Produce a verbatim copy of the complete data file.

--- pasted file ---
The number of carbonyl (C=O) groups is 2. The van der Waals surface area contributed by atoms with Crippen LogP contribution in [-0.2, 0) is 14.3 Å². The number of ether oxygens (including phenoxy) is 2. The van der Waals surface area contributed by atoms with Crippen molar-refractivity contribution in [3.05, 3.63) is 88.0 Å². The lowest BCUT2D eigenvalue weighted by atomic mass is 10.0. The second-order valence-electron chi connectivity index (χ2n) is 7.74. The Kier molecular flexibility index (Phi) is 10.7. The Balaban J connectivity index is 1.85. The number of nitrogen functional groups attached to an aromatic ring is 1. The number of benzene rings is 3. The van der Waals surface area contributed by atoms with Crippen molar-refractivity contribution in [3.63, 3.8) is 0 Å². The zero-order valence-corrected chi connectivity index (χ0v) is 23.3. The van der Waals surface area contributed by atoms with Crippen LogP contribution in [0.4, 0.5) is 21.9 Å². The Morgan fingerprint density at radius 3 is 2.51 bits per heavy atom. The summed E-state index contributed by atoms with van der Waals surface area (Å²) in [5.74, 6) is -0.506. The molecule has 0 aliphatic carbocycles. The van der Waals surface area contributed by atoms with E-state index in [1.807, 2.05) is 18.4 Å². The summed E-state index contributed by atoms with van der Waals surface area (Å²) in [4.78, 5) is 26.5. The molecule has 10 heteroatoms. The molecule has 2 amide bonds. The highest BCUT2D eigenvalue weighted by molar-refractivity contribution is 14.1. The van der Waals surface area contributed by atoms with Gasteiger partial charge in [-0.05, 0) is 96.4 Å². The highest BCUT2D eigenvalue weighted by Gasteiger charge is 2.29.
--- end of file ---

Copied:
The number of carbonyl (C=O) groups is 2. The van der Waals surface area contributed by atoms with Crippen LogP contribution in [-0.2, 0) is 14.3 Å². The number of ether oxygens (including phenoxy) is 2. The van der Waals surface area contributed by atoms with Crippen molar-refractivity contribution in [3.05, 3.63) is 88.0 Å². The lowest BCUT2D eigenvalue weighted by atomic mass is 10.0. The second-order valence-electron chi connectivity index (χ2n) is 7.74. The Kier molecular flexibility index (Phi) is 10.7. The Balaban J connectivity index is 1.85. The number of nitrogen functional groups attached to an aromatic ring is 1. The number of benzene rings is 3. The van der Waals surface area contributed by atoms with Crippen molar-refractivity contribution in [3.63, 3.8) is 0 Å². The zero-order valence-corrected chi connectivity index (χ0v) is 23.3. The van der Waals surface area contributed by atoms with Crippen LogP contribution in [0.4, 0.5) is 21.9 Å². The Morgan fingerprint density at radius 3 is 2.51 bits per heavy atom. The summed E-state index contributed by atoms with van der Waals surface area (Å²) in [5.74, 6) is -0.506. The molecule has 0 aliphatic carbocycles. The van der Waals surface area contributed by atoms with E-state index in [1.807, 2.05) is 18.4 Å². The summed E-state index contributed by atoms with van der Waals surface area (Å²) in [4.78, 5) is 26.5. The molecule has 10 heteroatoms. The molecule has 2 amide bonds. The highest BCUT2D eigenvalue weighted by molar-refractivity contribution is 14.1. The van der Waals surface area contributed by atoms with Gasteiger partial charge in [-0.05, 0) is 96.4 Å². The highest BCUT2D eigenvalue weighted by Gasteiger charge is 2.29.